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founded or not, explains why she may not have an exact recollection of all that Grievant may have said. Similarly, Barber's testimony about having talked to Grievant about the upcoming Commission meeting is credited. It is reasonable for her to have asked Grievant about the nature of the meeting. And Grievant's testimony on the point is ambiguous. Grievant phrased her answers in terms of not having a conversation with Barber "like that", or any "such" conversation. This is different than not having any conversation at all with Barber about the Commission meeting. Barber has no reason to make up or imagine the other statements attributable by her to Grievant. Barber was not present at the February 20th meeting, so that could not be the source of her hearing the statements from Grievant. She also testified that Grievant may have made other statements, but could not remember. Two separate people recollect Grievant making the additional statements. Although a simple numerical superiority is not alone dispositive, it does weigh in favor of the additional statements having been made. Although the exact quotes, words and phrases heard by Weber and Barber may not have been exactly as they testified to at the hearing, the undersigned is convinced that Grievant did make the statements, or very near the statements, as testified to by Weber and Barber, in addition to her other statement about the truth coming back to bite you in the butt.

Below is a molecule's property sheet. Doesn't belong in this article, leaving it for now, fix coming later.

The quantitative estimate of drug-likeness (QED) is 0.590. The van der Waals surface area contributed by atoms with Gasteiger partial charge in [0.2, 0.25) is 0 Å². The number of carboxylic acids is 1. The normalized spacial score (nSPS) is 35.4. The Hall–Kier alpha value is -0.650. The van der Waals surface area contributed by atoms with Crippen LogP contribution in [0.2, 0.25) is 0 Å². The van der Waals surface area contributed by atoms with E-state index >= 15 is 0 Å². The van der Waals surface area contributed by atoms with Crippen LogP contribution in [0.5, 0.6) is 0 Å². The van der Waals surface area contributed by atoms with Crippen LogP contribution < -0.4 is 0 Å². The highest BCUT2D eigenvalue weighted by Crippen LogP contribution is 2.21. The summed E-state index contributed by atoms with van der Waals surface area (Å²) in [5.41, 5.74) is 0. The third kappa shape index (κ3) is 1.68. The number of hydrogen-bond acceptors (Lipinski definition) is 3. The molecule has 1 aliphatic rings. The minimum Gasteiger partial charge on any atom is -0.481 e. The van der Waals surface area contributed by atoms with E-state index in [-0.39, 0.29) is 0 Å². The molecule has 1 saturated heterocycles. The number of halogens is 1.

Yet, the issue is not whether Grievant made that particular statement. The issue is whether she said or did anything to get the employees not to communicate candidly, openly or honestly with the Commission at the February 13th meeting. The undersigned is not convinced that she did, and is convinced that she did not. According to the testimony of Barber and Weber, Grievant did not tell them not to talk to the Commission. There is no evidence or testimony that Grievant told them not to communicate candidly to the Commission or say anything that was not true. The statements about being careful what you say, and not wanting the information to get out or go beyond the Department must be viewed in the context of these employees being asked to meet with the Commission and to answer accurately, and to keep the matter contained to the Commission as opposed to other County personnel, Departments or the public at large. The Commission is a part of the Department as its governing body. It is in the larger arena, not before the Commission, that Grievant's cautions are attributed. There is no evidence at all as to what, if anything, the employees would be expected to be careful about or what information they were not to volunteer. There is no evidence of anything they had to or were expected by Grievant to hide from the Commission. Weber did not know what the something was that she might start up. Neither Barber nor Weber felt threatened by Grievant, although Weber did have a bit of personal concern for their working relationship. The only testimony of Department employees is that Grievant did not use the phrase "They're unforgiving", as alleged in the disciplinary document. The evidence is insufficient to conclude that Grievant either did or attempted to instruct the employees not to communicate candidly with the Commission or to otherwise obstruct, impede or impair the Commission in its communications with the employees for the February 13th Commission meeting.